In recent years, export bans on staple crops have become more and more common as countries attempt to safeguard their domestic food supplies and protect their populations from international food price spikes. Research has shown, however, that such policies often do more harm than good, reducing the prices that local producers receive for their goods and increasing uncertainty in the market for both farmers and traders.
The authors of a new article published in Development Policy Review examine these effects in the case of Tanzania’s 2012 maize export ban using a computable general equilibrium (CGE) model. The model consists of 58 agricultural and non-agricultural sub-sectors defined for 21 regions. It also disaggegates households by region to allow for analysis of the export ban’s impact on household groupings; households are broken down into rural farm, rural non-farm, and urban households, and then further into five income quintiles (income data taken from the 2007 National Household Budget Survey). According to these quintiles, Tanzania’s poverty headcount in 2012 was 37.6 percent in rural areas and 24.1 percent in urban areas.
Tanzania’s 2012 maize export ban lasted from early in the year until September. Similar to other studies of export ban policies, the results show that Tanzania’s export ban, had it been continued, would have come at the cost of the country’s long-term development goals, while providing only limited short-term benefits for a small portion of the population.
Maize production has increased in Tanzania in recent years due to an expansion in planted area; this increased production has allowed the country to become a net maize exporter. Exports to neighboring Kenya are particularly profitable for Tanzanian farmers, and such cross-border trade has also been shown to help mitigate price volatility in border regions, according to the report’s authors. By removing an important maize marketing channel, the export ban immediately lowered total demand for domestically produced maize, driving maize prices downward. For regions that produced a maize surplus (and thus tended to export more), the model estimated that under the export ban, producer prices would be 18-20 percent lower in 2011 and almost 25 percent lower in 2017 than they would have been without the ban. For non-exporting regions, producer prices also declined, although more modestly at 9 percent in 2011.
For Tanzania as a whole, the study found that the export ban would lower consumer maize prices by 13-16 percent. Country-wide, maize and maize flour account for only 7.4 and 8.5 percent, respectively, of total incomes spent on food. Banning the export of maize would only lower the national food price index by 1.9-2.2 percent. The study also found that the majority of this benefit would go to wealthier urban households. Approximately 50 percent of the maize and maize flour consumed domestically is done so by the richest 20 percent of households studied, so any reduction in maize prices would accrue more to these households than to poorer ones that spend less of their money on maize anyway.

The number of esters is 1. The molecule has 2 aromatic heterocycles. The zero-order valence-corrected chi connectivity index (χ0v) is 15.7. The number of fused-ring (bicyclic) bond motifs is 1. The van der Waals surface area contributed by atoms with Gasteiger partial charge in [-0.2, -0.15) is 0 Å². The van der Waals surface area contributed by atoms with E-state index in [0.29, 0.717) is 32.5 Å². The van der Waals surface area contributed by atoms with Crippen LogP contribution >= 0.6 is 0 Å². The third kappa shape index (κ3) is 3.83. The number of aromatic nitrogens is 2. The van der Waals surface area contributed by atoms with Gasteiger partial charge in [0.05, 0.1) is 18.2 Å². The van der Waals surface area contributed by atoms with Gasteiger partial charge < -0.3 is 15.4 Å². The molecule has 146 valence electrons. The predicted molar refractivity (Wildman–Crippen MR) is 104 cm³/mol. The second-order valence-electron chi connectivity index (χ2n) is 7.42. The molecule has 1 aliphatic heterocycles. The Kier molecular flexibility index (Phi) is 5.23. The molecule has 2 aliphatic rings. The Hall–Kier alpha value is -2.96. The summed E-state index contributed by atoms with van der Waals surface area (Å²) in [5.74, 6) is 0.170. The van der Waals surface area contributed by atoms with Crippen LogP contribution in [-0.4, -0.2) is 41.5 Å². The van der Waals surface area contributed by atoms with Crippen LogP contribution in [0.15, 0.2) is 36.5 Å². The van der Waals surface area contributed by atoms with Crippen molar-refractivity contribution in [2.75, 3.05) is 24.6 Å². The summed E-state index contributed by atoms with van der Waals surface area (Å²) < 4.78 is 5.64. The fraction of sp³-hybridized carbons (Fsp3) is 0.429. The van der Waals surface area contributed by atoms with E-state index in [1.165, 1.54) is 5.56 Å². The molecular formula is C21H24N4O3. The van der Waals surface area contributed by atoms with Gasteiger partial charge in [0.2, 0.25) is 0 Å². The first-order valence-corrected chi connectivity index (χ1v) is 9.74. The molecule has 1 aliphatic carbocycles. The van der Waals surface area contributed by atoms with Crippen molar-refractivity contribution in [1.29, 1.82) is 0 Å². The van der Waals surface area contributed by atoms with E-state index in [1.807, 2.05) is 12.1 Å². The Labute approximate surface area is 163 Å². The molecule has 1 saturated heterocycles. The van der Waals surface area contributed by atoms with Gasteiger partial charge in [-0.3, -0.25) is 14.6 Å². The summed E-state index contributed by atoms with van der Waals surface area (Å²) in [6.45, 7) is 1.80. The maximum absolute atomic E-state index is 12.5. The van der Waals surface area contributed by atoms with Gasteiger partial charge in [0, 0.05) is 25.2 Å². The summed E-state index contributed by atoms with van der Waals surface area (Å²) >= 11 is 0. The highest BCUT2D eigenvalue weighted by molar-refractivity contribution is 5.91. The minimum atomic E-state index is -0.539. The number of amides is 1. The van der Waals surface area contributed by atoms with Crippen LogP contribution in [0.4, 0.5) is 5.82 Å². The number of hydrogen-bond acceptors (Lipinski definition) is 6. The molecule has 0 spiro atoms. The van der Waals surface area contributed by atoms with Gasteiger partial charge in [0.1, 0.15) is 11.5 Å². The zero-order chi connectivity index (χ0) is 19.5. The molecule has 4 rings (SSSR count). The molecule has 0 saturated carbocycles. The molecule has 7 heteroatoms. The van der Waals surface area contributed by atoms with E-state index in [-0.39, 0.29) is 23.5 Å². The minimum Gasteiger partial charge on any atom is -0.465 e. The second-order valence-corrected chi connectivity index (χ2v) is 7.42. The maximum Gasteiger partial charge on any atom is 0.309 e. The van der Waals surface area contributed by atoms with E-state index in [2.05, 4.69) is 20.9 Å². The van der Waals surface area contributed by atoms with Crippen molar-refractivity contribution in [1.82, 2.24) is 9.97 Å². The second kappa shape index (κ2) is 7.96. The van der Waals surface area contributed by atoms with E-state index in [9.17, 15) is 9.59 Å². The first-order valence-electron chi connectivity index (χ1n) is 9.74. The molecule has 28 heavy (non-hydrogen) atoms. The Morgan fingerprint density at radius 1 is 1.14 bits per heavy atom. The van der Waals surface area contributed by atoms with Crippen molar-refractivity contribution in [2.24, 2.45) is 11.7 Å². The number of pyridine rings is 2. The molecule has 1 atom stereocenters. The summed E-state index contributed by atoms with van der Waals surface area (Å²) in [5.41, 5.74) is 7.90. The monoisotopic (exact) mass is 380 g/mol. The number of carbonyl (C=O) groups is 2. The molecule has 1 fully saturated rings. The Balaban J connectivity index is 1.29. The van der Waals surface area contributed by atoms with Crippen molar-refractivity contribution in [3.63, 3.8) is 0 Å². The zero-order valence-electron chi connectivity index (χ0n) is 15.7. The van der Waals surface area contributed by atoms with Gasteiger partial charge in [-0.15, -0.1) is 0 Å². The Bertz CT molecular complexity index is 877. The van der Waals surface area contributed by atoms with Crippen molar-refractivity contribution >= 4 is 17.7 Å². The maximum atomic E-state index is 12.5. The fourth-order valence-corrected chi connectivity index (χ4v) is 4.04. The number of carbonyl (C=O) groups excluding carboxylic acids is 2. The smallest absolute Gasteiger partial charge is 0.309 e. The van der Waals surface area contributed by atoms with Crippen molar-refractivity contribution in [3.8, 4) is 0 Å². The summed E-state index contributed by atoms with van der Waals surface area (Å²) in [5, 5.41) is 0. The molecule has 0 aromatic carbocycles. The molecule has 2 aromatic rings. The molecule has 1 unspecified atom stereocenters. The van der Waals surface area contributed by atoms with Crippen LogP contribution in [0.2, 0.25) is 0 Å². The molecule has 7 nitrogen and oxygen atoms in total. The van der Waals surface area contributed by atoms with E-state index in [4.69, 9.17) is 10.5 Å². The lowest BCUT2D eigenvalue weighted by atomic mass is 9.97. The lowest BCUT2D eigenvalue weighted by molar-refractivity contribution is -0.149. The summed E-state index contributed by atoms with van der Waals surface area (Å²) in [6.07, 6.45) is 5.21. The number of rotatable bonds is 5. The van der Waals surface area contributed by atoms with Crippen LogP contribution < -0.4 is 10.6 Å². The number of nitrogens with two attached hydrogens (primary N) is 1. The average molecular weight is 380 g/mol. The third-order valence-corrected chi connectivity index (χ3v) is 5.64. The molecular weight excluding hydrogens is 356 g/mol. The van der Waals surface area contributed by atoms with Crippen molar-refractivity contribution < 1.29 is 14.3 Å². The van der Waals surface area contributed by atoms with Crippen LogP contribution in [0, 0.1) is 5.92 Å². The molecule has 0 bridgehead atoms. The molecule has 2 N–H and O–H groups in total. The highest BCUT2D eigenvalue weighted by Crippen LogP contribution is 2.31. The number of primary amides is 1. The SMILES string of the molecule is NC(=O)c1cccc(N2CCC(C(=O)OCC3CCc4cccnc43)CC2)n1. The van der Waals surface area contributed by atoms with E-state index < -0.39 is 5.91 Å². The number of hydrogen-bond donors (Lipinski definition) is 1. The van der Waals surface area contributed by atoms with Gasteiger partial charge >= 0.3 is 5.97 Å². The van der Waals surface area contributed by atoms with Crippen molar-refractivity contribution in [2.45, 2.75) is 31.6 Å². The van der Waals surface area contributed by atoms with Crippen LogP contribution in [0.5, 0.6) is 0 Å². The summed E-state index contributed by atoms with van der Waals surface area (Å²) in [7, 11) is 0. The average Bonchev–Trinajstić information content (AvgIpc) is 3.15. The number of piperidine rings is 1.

In fact, far from helping poor rural households, the export ban actually ends up harming them. By reducing maize prices, the export ban lowered wages for unskilled labor, which many poor households depend upon to supplement their agricultural income. Even more important is the ban’s impact on returns to farmland; maize-exporting regions are significantly affected by this factor, with returns to land falling by more than 10 percent.
The model also found that the export ban actually increased the national poverty rate. Under a free-export scenario, the national poverty rate would be 26.2 percent in 2017; with the export ban in place, however, that rate would be 26.6 percent. This slight increase is driven by higher poverty rates in rural areas, mainly in maize-surplus regions. The total population of rural poor would increase by more than 210,000 by 2017 under the export ban; the model estimates that two-thirds of this increased number would be located in rural maize-exporting regions. By contrast, the total number of poor urban households would fall by approximately 49,000 during the same period under the export ban, further highlighting that the policy primarily benefits urban regions.
Finally, by reducing the prices that maize producers receive for their crops, the export ban would also reduce incentives to invest in future maize production, thus harming growth in the maize sector over the long term. Under the export ban, annual maize production would fall by 3 percent in Tanzania’s non-exporting regions and by more than 7 percent in exporting regions by 2017.
As a result of the study’s findings, in September 2012 the Tanzanian Prime Minister Mizengo Pinda and President Jakaya Kikwete announced that the maize export ban would be lifted. The study, and the subsequent political response, point to the need for in-depth analysis prior to the enactment of any policy in reaction to international price shifts or domestic production shortfalls.
By: Sara Gustafson, IFPRI